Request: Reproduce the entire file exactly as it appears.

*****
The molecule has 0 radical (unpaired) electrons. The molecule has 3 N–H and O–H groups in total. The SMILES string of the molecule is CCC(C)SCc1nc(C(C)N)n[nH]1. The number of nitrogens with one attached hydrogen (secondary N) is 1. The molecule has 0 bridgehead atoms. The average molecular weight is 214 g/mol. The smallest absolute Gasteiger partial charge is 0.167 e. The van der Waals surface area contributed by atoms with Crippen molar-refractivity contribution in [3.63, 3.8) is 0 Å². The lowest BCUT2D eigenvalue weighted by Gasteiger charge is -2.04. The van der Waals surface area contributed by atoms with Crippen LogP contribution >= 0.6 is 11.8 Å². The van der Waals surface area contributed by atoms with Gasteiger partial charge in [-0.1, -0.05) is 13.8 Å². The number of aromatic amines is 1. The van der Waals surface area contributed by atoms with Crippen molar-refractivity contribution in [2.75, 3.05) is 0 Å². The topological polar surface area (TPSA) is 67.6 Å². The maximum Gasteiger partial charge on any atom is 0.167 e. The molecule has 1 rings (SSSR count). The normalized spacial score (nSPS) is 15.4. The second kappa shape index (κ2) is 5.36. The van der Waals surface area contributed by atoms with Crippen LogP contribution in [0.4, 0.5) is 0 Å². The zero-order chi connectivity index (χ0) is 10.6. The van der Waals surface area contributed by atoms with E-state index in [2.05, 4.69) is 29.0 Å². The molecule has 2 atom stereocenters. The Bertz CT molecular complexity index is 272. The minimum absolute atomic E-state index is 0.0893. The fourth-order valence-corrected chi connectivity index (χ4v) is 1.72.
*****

The molecule has 0 radical (unpaired) electrons. The molecule has 3 N–H and O–H groups in total. The SMILES string of the molecule is CCC(C)SCc1nc(C(C)N)n[nH]1. The number of nitrogens with one attached hydrogen (secondary N) is 1. The molecule has 0 bridgehead atoms. The average molecular weight is 214 g/mol. The smallest absolute Gasteiger partial charge is 0.167 e. The van der Waals surface area contributed by atoms with Crippen molar-refractivity contribution in [3.63, 3.8) is 0 Å². The lowest BCUT2D eigenvalue weighted by Gasteiger charge is -2.04. The van der Waals surface area contributed by atoms with Crippen LogP contribution >= 0.6 is 11.8 Å². The van der Waals surface area contributed by atoms with Gasteiger partial charge in [-0.1, -0.05) is 13.8 Å². The number of aromatic amines is 1. The van der Waals surface area contributed by atoms with Crippen molar-refractivity contribution in [2.75, 3.05) is 0 Å². The topological polar surface area (TPSA) is 67.6 Å². The maximum Gasteiger partial charge on any atom is 0.167 e. The molecule has 1 rings (SSSR count). The normalized spacial score (nSPS) is 15.4. The second kappa shape index (κ2) is 5.36. The van der Waals surface area contributed by atoms with Crippen LogP contribution in [0.4, 0.5) is 0 Å². The zero-order chi connectivity index (χ0) is 10.6. The van der Waals surface area contributed by atoms with E-state index in [2.05, 4.69) is 29.0 Å². The molecule has 2 atom stereocenters. The Bertz CT molecular complexity index is 272. The minimum absolute atomic E-state index is 0.0893. The fourth-order valence-corrected chi connectivity index (χ4v) is 1.72.